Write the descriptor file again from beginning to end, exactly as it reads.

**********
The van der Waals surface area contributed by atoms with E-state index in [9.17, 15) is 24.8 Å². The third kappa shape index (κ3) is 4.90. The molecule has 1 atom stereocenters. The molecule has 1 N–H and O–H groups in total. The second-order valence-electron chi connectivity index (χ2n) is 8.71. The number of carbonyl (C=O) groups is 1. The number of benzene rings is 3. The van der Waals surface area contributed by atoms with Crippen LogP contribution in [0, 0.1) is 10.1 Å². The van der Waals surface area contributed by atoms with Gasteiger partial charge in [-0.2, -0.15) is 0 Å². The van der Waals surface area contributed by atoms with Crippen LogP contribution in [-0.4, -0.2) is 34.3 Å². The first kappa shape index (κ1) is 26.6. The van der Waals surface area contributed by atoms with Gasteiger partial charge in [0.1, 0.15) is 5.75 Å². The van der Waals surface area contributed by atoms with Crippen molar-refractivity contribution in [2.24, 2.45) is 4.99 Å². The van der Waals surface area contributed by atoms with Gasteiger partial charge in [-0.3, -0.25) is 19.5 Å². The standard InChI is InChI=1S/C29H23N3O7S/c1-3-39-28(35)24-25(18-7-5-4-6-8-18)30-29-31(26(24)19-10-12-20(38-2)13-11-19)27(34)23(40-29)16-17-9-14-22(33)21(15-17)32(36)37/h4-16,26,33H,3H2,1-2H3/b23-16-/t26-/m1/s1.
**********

The van der Waals surface area contributed by atoms with E-state index in [9.17, 15) is 24.8 Å². The third kappa shape index (κ3) is 4.90. The molecule has 1 atom stereocenters. The molecule has 1 N–H and O–H groups in total. The second-order valence-electron chi connectivity index (χ2n) is 8.71. The number of carbonyl (C=O) groups is 1. The number of benzene rings is 3. The van der Waals surface area contributed by atoms with Crippen LogP contribution in [0, 0.1) is 10.1 Å². The van der Waals surface area contributed by atoms with Gasteiger partial charge in [-0.2, -0.15) is 0 Å². The van der Waals surface area contributed by atoms with Crippen LogP contribution in [-0.4, -0.2) is 34.3 Å². The first kappa shape index (κ1) is 26.6. The van der Waals surface area contributed by atoms with Gasteiger partial charge in [0.1, 0.15) is 5.75 Å². The van der Waals surface area contributed by atoms with Crippen molar-refractivity contribution in [2.24, 2.45) is 4.99 Å². The van der Waals surface area contributed by atoms with Gasteiger partial charge in [-0.3, -0.25) is 19.5 Å². The standard InChI is InChI=1S/C29H23N3O7S/c1-3-39-28(35)24-25(18-7-5-4-6-8-18)30-29-31(26(24)19-10-12-20(38-2)13-11-19)27(34)23(40-29)16-17-9-14-22(33)21(15-17)32(36)37/h4-16,26,33H,3H2,1-2H3/b23-16-/t26-/m1/s1.